Snowy Tree Tutorial

Well the Farmers Almanac has been proven right again. It said to expect a lot of precipitation in the early months of winter, and wow were they not kidding. We’ve had so much snow this year! Also, don’t mistake that exclamation point for excitement, that is pure frustration. Any snow after Christmas is not welcome in my neighborhood :) I’m thinking I need to take up more winter sports. Does anyone have snowshoes I can borrow?

My cookie tutorial today is very fitting for those of us who have been buried under snow for the last few months. It’s a snowy tree how-to and a simple one at that. Enjoy!

Here’s what you’ll need:
tree cookie cutter
juniper green 20 second icing
stiff white icing
#3 piping tip
food safe brush
edible glitter snow (can be found at specialty baking stores)

You’ll want to outline and flood your cookie with a #3 piping tip and green icing first. Let that dry for at least 3 hours before continuing on to the next steps.


Once it’s dried, take your stiff white icing with the #3 tip and add snow wherever you’d like. Practice on parchment first to get the look you want. Once you think you have it, translate that onto your cookie. You’ll immediately want to get your edible glitter and a dry brush to work on the next step. You don’t want your stiff icing to dry!


Dip your dry brush into the glitter, place it directly above the white snow and tap the brush to release the ‘snow’. You’ll get a shimmery result that looks like glistening snow!


I added in a few variations of snow by using white nonpareils as well as white sanding sugar. Good luck with your trees!



Cake Inspired Cookies

I love Instagram. I am constantly checking it for newly filtered photos and cookie decorating ideas. One of my favorite people to follow is sweetnsaucyshop. I live vicariously though her. Not only does she live in California (beats our Wisconsin weather hands down) but she owns an amazing bakery with some of the most stunning cakes and confections. This bakery as well as others have me obsessing over the ruffled look. Here’s what I’m talking about.



I watched a few tutorials on how to make them for cakes and I figured it would be just as easy to translate that to a cookie.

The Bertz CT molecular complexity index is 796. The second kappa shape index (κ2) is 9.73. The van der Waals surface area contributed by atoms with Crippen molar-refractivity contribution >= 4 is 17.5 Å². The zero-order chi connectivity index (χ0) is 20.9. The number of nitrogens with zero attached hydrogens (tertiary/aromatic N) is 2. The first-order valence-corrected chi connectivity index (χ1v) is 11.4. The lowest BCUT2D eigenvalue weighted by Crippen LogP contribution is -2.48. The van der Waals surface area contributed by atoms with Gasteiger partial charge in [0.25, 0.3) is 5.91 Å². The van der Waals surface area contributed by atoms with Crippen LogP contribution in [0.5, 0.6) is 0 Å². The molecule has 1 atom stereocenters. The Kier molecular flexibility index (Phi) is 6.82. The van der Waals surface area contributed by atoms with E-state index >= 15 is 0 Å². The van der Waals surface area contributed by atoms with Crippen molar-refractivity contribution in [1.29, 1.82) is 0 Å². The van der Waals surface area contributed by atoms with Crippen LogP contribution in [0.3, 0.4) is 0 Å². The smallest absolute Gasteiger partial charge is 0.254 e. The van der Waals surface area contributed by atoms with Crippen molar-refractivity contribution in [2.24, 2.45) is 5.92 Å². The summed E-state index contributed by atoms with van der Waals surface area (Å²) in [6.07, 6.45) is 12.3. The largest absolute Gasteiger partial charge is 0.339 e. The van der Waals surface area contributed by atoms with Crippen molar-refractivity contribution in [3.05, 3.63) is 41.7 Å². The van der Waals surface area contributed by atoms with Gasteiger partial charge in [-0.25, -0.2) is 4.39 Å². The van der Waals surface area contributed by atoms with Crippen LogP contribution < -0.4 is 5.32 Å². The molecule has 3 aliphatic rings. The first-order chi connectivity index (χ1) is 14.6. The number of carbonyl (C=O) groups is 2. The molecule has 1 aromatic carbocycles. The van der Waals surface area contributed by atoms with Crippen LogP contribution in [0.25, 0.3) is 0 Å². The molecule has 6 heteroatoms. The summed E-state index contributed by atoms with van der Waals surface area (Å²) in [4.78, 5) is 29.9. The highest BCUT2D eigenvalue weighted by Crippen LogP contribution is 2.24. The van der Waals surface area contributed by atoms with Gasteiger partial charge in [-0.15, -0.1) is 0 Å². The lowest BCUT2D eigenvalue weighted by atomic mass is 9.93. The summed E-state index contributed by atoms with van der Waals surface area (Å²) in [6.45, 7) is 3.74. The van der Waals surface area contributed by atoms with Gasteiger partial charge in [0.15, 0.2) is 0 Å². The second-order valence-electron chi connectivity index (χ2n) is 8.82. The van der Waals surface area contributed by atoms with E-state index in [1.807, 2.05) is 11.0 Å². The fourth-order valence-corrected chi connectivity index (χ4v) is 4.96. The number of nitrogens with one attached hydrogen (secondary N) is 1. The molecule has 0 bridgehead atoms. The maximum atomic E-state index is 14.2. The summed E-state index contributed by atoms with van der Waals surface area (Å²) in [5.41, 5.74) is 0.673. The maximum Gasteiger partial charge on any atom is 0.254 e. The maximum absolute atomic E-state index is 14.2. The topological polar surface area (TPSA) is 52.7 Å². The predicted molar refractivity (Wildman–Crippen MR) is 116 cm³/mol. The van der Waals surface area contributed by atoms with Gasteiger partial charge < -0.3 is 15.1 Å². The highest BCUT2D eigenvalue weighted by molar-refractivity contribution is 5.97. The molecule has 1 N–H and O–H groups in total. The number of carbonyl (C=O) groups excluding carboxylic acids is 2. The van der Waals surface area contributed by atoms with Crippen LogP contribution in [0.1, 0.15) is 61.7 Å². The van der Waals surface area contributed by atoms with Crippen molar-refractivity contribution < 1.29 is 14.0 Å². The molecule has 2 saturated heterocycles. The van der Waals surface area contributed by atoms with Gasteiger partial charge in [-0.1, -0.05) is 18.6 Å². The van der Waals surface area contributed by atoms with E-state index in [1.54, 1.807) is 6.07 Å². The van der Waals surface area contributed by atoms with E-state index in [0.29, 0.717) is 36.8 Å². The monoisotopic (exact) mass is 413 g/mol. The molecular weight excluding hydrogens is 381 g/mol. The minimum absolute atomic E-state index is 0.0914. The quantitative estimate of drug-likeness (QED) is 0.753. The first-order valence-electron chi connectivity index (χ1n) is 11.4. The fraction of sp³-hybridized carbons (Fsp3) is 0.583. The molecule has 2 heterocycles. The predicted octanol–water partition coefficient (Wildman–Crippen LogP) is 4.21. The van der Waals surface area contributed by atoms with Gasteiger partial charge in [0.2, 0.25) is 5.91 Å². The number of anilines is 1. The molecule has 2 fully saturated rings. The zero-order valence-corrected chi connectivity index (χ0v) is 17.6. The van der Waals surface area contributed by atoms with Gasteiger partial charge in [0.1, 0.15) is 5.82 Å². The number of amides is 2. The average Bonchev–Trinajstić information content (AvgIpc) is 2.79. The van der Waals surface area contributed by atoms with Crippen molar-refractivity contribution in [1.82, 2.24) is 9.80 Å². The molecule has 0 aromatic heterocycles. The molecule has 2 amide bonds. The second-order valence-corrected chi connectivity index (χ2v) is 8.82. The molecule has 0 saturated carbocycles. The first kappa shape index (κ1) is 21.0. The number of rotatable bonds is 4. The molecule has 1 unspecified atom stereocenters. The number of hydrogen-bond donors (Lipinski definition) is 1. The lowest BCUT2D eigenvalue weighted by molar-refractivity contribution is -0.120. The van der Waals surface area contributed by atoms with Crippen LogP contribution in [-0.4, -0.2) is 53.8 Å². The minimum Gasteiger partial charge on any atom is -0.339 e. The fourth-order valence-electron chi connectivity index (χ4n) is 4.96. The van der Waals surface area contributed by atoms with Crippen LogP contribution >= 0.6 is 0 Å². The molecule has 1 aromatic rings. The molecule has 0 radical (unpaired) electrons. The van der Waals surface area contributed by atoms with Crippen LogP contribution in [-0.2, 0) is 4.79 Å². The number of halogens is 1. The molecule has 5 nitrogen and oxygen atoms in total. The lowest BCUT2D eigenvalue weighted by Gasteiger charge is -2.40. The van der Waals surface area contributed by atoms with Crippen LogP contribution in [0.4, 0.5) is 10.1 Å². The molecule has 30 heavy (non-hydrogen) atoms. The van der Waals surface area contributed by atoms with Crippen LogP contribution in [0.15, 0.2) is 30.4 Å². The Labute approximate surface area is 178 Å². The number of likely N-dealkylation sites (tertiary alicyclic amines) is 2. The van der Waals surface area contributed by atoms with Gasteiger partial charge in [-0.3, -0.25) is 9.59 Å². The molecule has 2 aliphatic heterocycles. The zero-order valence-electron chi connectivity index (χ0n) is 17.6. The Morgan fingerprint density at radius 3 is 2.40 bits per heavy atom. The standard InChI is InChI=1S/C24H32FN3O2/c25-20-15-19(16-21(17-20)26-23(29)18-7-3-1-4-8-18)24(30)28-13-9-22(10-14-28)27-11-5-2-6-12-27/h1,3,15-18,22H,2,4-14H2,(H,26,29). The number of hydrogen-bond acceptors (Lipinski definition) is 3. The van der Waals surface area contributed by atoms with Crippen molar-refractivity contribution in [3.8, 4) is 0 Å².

Use a #103 tip with a pale pink royal icing. The royal icing should be very stiff. If you’re looking for a good tutorial on royal icing consistency, make sure to check out Sweet Sugarbelle’s Icing Lecture. I flooded the cookie with a white base first, but you could easily do it without. Make sure the small end of the tip is towards the top and start slowing moving it back and forth to make the ruffle. This is such an easy cookie and it looks beautiful!


Next up are rosettes. I was inspired by another beautiful cake and knew I could replicate it onto a cookie.


You will want a stiff royal icing for this as well. Using an Ateco #133 start in the middle of the cookie. In a circular pattern, move outwards towards the edges and you’re good to go!


Lastly is the quilted look.


For this cookie you’ll want a medium consistency icing. Sweet Sugarbelle would call it a 20 second icing (in case any of you actually read through that entire lecture). Using a #2 tip, begin by creating small linked squares.


Allow that to dry for at least 30 minutes. Once dried, go back and fill in the remaining squares and allow that to dry for at least another 30 minutes. Go back later and add in the small dots. It’s an easy technique and creates a great look.


Mediterranean Musings

Life has been crazy, hectic and wonderful all at the same time. I’m in the midst of planning a bridal shower for this summer (I’m sure there will be a future post of that) and just got back from an amazing trip through the mediterranean!

Instead of boring you with stories of all of the great places we ate, drank and visited I figured I would bore you with a bunch of photos I took instead :)

Here’s a little food porn courtesy of Comet Cookies

Marseille outdoor market:


Seriously the most scrumptious macarons I’ve ever had…ever.



Another market in Provence (can you see the common thread with these photos yet?)



I normally dislike pigeons A LOT but this one was cool. He got his own melon to snack on.


One of many photos of the numerous bread and meat sandwiches we ate. Also, you can’t forget the good beer and French champagne to go with it!


Gelato from Cinque Terre


So much espresso…


Gnocchi and caprese in Taormina. If you go anywhere in Italy, Taormina is a MUST.



Pasta and fish in Venice. We ate 50 feet away from the Rialto fish market. Best seafood I’ve had!



Venice is known for their bellini’s….so of course I had to have one or three…


On our second day in Venice we made it out early enough to see the Rialto market in full swing. It was amazing to see all of the fresh (still wriggling) seafood, fruits and vegetables. Yum!